Thursday, September 24, 2009

E-Z Strain Construction

As preliminary data for our genome-wide recombination analysis (outlined in this post from Rosie), we want to sequence the whole genome of a single transformed clone in the next couple of months. The idea is to transform our standard KW20 Rd strain with DNA from one of the other completely sequenced strains (probably 86-028NP, possibly PittGG), select a single transformed colony, and sequence its genome.

This will provide us with all sorts of useful preliminary results:
  1. Show that we can indeed handle the type (and amount) of data we’ll be obtaining.
  2. Estimate the total amount of donor DNA a single recipient recombines (and fixes) into its genome.
  3. Estimate the length of recombination tracts (gene conversions) / the strength of “linkage”.
  4. Estimate mosaicism of donor and recipient sequences (mismatch repair).
  5. Estimate the transformation rates for different classes of single-nucleotide differences (for example, the number of A->T transformation events observed versus the total A->T differences between the strains)

In particular, item (2) will be crucial for estimating the total amount of sequencing we would need to measure transformation rates per polymorphism across the genome. Simple transformation assays with DNA from the multi-antibiotic resistant MAP7 strain suggest that possibly 20-50kb of DNA may be replaced in a single transformant, but this type of analysis is restricted to only a few different sites in the genome and is very roughly calculated.

The analysis of a single transformed genome will still be preliminary with regards to (3)-(5), for which we will want genome sequences for several independent clones. In the future we are likely to barcode and pool independent transformants, since we expect that a single lane of Illumina sequencing will be overkill for a single Haemophilus genome of less than 2 Mb (250X sequence coverage).

Anyways, one issue with producing the material for this first sequencing experiment is that we need to make sure that the clone we select comes from a cell that was indeed competent and did indeed get transformed. Since only a fraction of cells in a competent culture are competent, we would be wasting a lot of time and money, if we accidentally just re-sequenced our recipient genome.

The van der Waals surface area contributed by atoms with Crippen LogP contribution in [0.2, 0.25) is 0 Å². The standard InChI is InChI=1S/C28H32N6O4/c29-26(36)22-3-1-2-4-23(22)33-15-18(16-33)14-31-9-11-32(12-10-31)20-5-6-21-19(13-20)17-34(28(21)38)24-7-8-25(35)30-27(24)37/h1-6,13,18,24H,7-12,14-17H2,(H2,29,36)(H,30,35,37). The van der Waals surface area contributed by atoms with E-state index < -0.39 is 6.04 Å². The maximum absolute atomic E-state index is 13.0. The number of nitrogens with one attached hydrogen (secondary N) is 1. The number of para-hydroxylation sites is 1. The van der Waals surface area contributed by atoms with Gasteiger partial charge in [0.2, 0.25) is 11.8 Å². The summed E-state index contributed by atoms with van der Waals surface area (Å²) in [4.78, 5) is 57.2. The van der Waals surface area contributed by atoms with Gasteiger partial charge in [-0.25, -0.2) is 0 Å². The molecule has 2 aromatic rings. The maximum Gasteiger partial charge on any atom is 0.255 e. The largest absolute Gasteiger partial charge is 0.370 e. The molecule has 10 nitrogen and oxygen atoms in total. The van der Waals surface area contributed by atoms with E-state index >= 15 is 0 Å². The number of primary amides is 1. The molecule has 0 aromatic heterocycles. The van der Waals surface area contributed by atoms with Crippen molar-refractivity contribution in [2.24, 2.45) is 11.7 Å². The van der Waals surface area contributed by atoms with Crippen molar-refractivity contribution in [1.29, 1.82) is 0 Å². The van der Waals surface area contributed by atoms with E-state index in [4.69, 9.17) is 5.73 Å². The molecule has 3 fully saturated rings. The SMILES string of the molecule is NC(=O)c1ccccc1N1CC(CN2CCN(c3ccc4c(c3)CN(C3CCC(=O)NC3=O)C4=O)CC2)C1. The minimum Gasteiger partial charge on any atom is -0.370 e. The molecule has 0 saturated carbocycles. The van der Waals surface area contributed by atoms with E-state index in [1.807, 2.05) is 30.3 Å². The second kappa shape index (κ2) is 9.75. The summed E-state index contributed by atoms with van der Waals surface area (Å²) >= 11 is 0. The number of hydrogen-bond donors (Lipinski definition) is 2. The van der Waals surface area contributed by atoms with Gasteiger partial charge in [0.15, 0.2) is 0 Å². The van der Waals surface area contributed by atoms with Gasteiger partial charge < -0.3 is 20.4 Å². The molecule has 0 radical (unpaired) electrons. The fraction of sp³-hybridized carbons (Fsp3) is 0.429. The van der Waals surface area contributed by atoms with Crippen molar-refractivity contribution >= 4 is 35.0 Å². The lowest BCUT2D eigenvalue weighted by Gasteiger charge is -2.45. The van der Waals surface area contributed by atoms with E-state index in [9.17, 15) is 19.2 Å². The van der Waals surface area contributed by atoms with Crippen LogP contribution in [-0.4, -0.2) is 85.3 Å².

In order for this to work, we need our donor strain to carry an antibiotic resistance marker. By selecting for recipients that become resistant, we can be sure the clone we select took up DNA that got recombined into the genome. (This may also create a bias for donor alleles near the selected site, due to “linkage”.)

To this end, I am doing the following:
  1. Made a couple strains (KW20, 86-028NP, and PittGG) resistant to novobiocin. I just did this. It worked like a charm thanks to the former postdoc having a well-organized lab notebook and a well-organized freezer box containing a tube with a NovR allele of gyrB already prepared for me. This was also my first time doing overnight transformations. I couldn’t believe how easy it was: Add a frozen aliquot of cells and some DNA to some sBHI media, let the cells grow overnight, and plate them the next day. There were plenty of resistant colonies this morning.
  2. Prepare DNA from the newly produced 86-028NP NovR and PittGG NovR strains. I’ll do this tomorrow from the overnight cultures I just inoculated.
  3. Transform KW20 with this DNA. I’ll use competent cells I already have tomorrow, after my DNA prep.
  4. Saturday, assuming I have NovR transformants, I’ll pick and grow up some transformed colonies overnight.
  5. Sunday, I can prepare this DNA, and that’ll be what we can send for sequencing!
So if all goes well, we should have our material in a few days! Then we wait. Then the real work begins…

(As a side note, 86-028NP indeed appears to already be resistant to another antibiotic, nalidixic acid. I will check to see if this resistance is transformable when I have the 86-028NP NovR DNA in hand.)


  1. We should do a test sequence of the novR region in this transformant, to confirm that it does have some sequence from the donor strain. We'd want to look at a larger region than that covered by the short fragment you used to introduce the novR allele into the donor. It would be a big shame to sequence the novR transformant and find that it's a spontaneous novR mutant of the recipient Rd strain.